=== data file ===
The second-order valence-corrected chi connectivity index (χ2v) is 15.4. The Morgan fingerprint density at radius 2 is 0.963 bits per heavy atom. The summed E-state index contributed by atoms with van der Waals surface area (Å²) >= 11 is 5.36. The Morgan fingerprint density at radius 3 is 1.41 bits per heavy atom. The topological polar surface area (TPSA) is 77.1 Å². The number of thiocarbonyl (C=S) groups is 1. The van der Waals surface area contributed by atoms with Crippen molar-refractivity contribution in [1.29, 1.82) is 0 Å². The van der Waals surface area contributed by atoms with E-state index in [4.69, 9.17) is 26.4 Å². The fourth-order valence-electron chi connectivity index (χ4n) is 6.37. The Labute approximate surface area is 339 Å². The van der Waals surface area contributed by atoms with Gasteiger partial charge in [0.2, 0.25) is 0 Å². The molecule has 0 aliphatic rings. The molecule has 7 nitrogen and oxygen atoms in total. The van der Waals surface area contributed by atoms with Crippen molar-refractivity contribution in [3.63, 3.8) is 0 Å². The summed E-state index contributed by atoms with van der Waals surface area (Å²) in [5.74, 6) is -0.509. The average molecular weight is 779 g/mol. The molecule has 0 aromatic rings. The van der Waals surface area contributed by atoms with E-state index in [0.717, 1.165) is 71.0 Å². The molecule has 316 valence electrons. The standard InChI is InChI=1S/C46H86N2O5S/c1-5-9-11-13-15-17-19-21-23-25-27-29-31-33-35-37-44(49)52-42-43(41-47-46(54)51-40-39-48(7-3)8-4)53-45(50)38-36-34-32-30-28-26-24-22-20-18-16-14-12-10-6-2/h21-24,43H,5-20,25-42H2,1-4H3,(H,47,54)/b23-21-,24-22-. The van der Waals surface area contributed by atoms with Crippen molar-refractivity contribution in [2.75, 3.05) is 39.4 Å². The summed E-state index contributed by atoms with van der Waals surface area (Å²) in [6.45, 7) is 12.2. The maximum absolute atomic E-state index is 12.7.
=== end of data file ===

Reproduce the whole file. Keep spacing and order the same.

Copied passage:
The second-order valence-corrected chi connectivity index (χ2v) is 15.4. The Morgan fingerprint density at radius 2 is 0.963 bits per heavy atom. The summed E-state index contributed by atoms with van der Waals surface area (Å²) >= 11 is 5.36. The Morgan fingerprint density at radius 3 is 1.41 bits per heavy atom. The topological polar surface area (TPSA) is 77.1 Å². The number of thiocarbonyl (C=S) groups is 1. The van der Waals surface area contributed by atoms with Crippen molar-refractivity contribution in [1.29, 1.82) is 0 Å². The van der Waals surface area contributed by atoms with E-state index in [4.69, 9.17) is 26.4 Å². The fourth-order valence-electron chi connectivity index (χ4n) is 6.37. The Labute approximate surface area is 339 Å². The van der Waals surface area contributed by atoms with Gasteiger partial charge in [0.2, 0.25) is 0 Å². The molecule has 0 aliphatic rings. The molecule has 7 nitrogen and oxygen atoms in total. The van der Waals surface area contributed by atoms with Crippen molar-refractivity contribution in [3.63, 3.8) is 0 Å². The summed E-state index contributed by atoms with van der Waals surface area (Å²) in [5.74, 6) is -0.509. The average molecular weight is 779 g/mol. The molecule has 0 aromatic rings. The van der Waals surface area contributed by atoms with E-state index in [0.717, 1.165) is 71.0 Å². The molecule has 316 valence electrons. The standard InChI is InChI=1S/C46H86N2O5S/c1-5-9-11-13-15-17-19-21-23-25-27-29-31-33-35-37-44(49)52-42-43(41-47-46(54)51-40-39-48(7-3)8-4)53-45(50)38-36-34-32-30-28-26-24-22-20-18-16-14-12-10-6-2/h21-24,43H,5-20,25-42H2,1-4H3,(H,47,54)/b23-21-,24-22-. The van der Waals surface area contributed by atoms with Crippen molar-refractivity contribution in [2.75, 3.05) is 39.4 Å². The summed E-state index contributed by atoms with van der Waals surface area (Å²) in [6.45, 7) is 12.2. The maximum absolute atomic E-state index is 12.7.